Natural disasters in the world from 2005 to 2020.

Major natural disasters of the 21st century

October 8 is the International Day for Natural Disasters and Catastrophes. The day was established in 1989 by the UN to draw the attention of states to the dangers of natural disasters and attempts to reduce their consequences. But, alas, over the past 30 years natural disasters in the world have not become less. On the contrary, according to the International Federation of Red Cross Society, the number of natural disasters annually increases approximately by 20%.

The number of victims of earthquakes, cyclones, floods and droughts is growing rapidly due to the urbanization of the world. On average, 184 people a day die as a result of natural disasters. The most frequent natural disasters are weather-related: floods and storms.

The largest losses due to natural disasters were to the United States ($944.8 billion), China ($492.2 billion), Japan ($376.3 billion), and India ($79.5 billion). In European countries, floods, storms and earthquakes cost France ($48.3 billion), Germany ($57.9 billion) and Italy ($56.6 billion) the most.

In 2019, the most significant natural disasters in Russia were flooding in Irkutsk Oblast and forest fires in Siberia.

The largest natural disasters of the 21st century

2003. Heat in Europe

In June and August 2003 there was a terrible heat wave in Europe which killed 35 thousand people, most of them the French. Fish populations in the Mediterranean Sea, grape and wheat crops were also damaged.

2004. Tsunami in the Indian Ocean

The tsunami of December 26, 2004 caught not only local residents in Indonesia, Sri Lanka, Thailand, the Maldives, Somalia, Myanmar and Malaysia, but also tourists from around the world arriving for the New Year vacations. Waves more than fifteen meters high left a catastrophic devastation and took the lives of from 225,000 to 300,000 people.

2005. Hurricane Katrina in the United States

Hurricane Katrina damaged and destroyed 1.2 million homes and flooded the city of New Orleans. More than 1,800 people died and 600,000 were displaced from their homes. Only seven months later, the flooded areas were finally dried up and opened to residents, but so far the infrastructure has not been fully restored.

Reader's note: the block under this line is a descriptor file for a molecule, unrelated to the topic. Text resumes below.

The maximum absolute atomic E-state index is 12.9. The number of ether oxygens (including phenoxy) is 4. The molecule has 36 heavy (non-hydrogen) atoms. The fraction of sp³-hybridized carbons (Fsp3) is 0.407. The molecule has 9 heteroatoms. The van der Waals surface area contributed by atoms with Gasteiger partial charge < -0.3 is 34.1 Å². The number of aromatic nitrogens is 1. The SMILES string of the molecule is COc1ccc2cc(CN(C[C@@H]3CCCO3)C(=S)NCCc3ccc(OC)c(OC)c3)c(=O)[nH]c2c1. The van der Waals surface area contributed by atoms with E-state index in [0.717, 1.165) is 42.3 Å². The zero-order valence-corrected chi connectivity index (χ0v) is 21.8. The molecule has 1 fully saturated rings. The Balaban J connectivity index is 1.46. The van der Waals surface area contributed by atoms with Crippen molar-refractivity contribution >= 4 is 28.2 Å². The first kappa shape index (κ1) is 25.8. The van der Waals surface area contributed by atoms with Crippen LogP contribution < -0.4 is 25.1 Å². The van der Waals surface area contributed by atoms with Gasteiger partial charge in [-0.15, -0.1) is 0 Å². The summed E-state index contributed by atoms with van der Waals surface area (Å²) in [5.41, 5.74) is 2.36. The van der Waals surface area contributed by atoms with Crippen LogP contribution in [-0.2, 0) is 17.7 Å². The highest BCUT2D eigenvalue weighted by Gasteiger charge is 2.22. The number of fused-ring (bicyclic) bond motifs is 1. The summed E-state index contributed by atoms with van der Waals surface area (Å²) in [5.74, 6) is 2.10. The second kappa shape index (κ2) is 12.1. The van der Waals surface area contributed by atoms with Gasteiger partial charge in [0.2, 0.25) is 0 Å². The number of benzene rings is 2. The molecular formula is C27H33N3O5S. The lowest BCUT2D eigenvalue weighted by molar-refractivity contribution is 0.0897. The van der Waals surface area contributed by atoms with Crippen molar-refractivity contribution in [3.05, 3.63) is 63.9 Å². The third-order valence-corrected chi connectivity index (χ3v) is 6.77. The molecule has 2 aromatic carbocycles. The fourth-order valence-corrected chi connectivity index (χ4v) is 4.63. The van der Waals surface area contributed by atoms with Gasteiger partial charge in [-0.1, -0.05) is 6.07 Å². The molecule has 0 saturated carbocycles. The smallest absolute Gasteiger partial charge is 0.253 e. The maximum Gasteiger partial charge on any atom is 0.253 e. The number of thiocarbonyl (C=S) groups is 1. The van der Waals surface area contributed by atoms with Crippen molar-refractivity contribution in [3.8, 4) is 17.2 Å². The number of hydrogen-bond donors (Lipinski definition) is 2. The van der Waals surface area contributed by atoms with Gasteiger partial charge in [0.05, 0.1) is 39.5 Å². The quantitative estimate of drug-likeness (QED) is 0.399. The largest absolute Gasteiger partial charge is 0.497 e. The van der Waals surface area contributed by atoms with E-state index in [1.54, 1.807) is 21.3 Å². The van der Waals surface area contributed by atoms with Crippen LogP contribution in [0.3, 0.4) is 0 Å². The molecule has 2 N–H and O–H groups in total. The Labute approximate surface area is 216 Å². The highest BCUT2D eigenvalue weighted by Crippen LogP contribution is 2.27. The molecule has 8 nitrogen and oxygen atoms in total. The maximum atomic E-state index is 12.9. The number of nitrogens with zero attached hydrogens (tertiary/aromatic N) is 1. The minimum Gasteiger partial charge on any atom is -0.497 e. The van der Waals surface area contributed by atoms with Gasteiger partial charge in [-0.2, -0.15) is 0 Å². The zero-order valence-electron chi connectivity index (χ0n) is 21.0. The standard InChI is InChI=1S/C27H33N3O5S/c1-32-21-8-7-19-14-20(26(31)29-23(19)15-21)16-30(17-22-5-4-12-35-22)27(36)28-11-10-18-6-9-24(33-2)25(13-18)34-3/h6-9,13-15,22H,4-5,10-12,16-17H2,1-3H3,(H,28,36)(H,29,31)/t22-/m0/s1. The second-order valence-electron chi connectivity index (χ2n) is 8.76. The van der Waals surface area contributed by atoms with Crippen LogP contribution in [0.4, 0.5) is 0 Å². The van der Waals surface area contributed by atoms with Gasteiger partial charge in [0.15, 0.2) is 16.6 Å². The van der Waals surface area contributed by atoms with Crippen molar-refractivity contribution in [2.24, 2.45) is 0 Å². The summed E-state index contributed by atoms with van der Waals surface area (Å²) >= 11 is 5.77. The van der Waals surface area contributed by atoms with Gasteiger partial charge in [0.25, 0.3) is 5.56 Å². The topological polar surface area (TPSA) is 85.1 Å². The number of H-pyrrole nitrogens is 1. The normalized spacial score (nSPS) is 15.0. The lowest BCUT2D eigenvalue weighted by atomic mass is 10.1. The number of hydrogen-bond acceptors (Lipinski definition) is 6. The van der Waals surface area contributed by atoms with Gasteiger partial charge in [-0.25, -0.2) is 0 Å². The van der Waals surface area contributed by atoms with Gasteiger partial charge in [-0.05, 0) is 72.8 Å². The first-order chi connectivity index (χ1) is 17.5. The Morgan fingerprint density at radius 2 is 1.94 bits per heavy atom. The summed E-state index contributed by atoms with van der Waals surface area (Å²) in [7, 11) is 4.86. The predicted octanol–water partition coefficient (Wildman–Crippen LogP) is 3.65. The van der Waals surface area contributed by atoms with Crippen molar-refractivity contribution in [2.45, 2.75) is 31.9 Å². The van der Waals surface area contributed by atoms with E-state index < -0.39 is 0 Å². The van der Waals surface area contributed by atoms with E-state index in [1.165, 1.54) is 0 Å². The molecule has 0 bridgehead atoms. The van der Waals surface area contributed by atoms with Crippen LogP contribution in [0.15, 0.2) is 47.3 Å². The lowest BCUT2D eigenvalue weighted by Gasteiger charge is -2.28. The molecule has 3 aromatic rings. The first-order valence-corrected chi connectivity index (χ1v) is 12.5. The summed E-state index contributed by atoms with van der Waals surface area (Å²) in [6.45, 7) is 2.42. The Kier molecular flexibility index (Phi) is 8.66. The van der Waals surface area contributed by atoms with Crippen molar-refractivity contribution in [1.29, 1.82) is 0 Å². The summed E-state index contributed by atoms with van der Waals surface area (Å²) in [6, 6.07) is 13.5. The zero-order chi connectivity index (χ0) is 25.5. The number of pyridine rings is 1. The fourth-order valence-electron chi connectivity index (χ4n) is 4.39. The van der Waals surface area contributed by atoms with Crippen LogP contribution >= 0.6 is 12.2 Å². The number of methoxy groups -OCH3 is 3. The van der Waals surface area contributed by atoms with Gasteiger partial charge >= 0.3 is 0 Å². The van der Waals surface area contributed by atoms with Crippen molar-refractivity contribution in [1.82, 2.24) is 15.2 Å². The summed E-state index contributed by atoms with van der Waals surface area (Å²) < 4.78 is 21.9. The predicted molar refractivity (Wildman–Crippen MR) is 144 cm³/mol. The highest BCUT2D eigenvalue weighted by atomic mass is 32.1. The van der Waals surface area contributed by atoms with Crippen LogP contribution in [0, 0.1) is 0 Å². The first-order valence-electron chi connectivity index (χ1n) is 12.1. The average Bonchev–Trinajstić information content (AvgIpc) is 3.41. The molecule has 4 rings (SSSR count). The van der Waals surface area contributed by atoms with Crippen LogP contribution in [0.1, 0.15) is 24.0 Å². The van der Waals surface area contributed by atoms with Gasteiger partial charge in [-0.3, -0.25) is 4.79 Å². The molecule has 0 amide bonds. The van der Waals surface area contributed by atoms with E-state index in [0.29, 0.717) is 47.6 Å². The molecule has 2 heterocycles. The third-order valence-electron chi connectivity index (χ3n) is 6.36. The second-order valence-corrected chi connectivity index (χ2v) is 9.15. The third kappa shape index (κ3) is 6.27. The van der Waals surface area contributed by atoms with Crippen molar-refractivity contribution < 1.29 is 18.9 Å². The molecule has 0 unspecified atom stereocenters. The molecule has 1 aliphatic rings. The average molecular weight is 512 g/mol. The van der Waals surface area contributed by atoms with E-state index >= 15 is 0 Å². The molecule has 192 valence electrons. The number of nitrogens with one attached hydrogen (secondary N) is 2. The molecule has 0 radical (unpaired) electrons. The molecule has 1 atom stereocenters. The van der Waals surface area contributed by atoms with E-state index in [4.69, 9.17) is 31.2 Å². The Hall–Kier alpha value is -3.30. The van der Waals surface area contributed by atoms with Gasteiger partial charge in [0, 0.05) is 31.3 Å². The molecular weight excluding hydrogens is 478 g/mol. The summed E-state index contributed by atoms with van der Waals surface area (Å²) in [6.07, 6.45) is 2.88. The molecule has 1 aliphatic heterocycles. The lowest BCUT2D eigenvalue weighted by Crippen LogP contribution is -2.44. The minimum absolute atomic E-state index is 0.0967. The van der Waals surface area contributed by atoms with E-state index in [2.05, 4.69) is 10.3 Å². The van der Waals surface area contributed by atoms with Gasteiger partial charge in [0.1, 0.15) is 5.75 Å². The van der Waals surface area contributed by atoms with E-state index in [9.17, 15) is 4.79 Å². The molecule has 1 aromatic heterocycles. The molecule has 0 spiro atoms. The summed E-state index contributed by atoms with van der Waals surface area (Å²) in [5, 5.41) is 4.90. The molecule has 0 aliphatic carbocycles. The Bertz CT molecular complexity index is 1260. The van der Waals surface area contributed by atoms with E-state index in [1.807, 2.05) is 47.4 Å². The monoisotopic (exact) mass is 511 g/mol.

2005. Pakistan Earthquake

The earthquake in Kashmir, in Pakistan, occurred on October 8 – as if in mockery of the International Day for the Elimination of Natural Disasters. It was Asia’s worst earthquake in 100 years, with entire villages disappearing from the face of the earth and 79,000 people killed.

2008. Sichuan earthquake

The 2008 earthquake in China’s Sichuan province killed more than 69,000 people, one of the largest death tolls ever recorded. More than 4.8 million people were left on the street.

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2008. Cyclone Nargis in Myanmar

The deadly cyclone Nargis killed 138,000 people. Myanmar’s military government was aware of the impending cyclone but did nothing, and then refused to accept UN humanitarian aid for another week.

2010, January. Earthquake in Haiti

The strongest earthquake in the Republic of Haiti practically devastated the capital Port-au-Prince. Fifteen tremors with magnitudes from 5 to 7 killed 223,000 people. Criminals escaped from damaged prisons, the city’s water supply was destroyed, corpses were dumped in the streets and looters rampaged in the city.

2010, April. Volcanic eruption in Iceland.

Thousands of people stranded in airports around the world, including Moscow’s Sheremetyevo, because of an eruption of the Icelandic volcano Eyjafjallajökull. The volcanic cloud covered half of Europe and didn’t dissipate for 15 days. During that time more than 100,000 flights worldwide were cancelled. The weather forecasters were powerless: it was almost impossible to predict the volcanic eruption, moreover none of them could give an exact date when the cloud would dissipate. Professionals predicted the possibility that the volcano would not calm down for several more months. This meant that people would have to survive without air travel. In the end, it all worked out. Insurers suffered the most, with flight delays costing them more than $1 billion.

Guatemala. Photo by Casa Presidencial | Reuters

Photo by Casa Presidencial | Reuters

2010, May-June. Tropical storm in Guatemala

Hurricane Agatha in Central America and tropical downpours caused huge sinkholes reaching thirty meters deep and twenty in diameter in Guatemala’s capital. The sinkhole in the photo engulfed a garment factory, which closed just an hour before it went underground.

Fires in 2010. Photo by Natalia Kolesnikova | AFP

Photo by Natalya Kolesnikova | AFP

2010, July-September. Fires in Russia

June saw a 130-year temperature record broken in Russia’s capital – temperatures reached 40 degrees Celsius. Air conditioners and fans disappeared from stores, and soon masks and respirators as the peat bog fires raging near Moscow brought smog to the capital. Visibility on the roads dropped to 50-100 meters. Mortality from cardiovascular and respiratory diseases increased, especially among the elderly. The fires could not be put out until the end of September, during which time 127 settlements were destroyed. Fires were also raging in other regions of the country. Crop damage exceeded 13 million hectares, 30% of the total area sown in Russia.

After the freezing rain. Photo by Sarah Cervantes

Photo by Sarah Cervantes.

2010, December. Freezing rain in Russia.

In late December, freezing rain hit Moscow, which came as a surprise to weather forecasters and municipal services. The capital turned into an ice rink, power lines in the Moscow region broke under the weight of the ice crust. There were about 150 flights canceled, with passengers at Domodedovo terminals particularly affected, who had to sit in unheated and unlit airport for more than a day.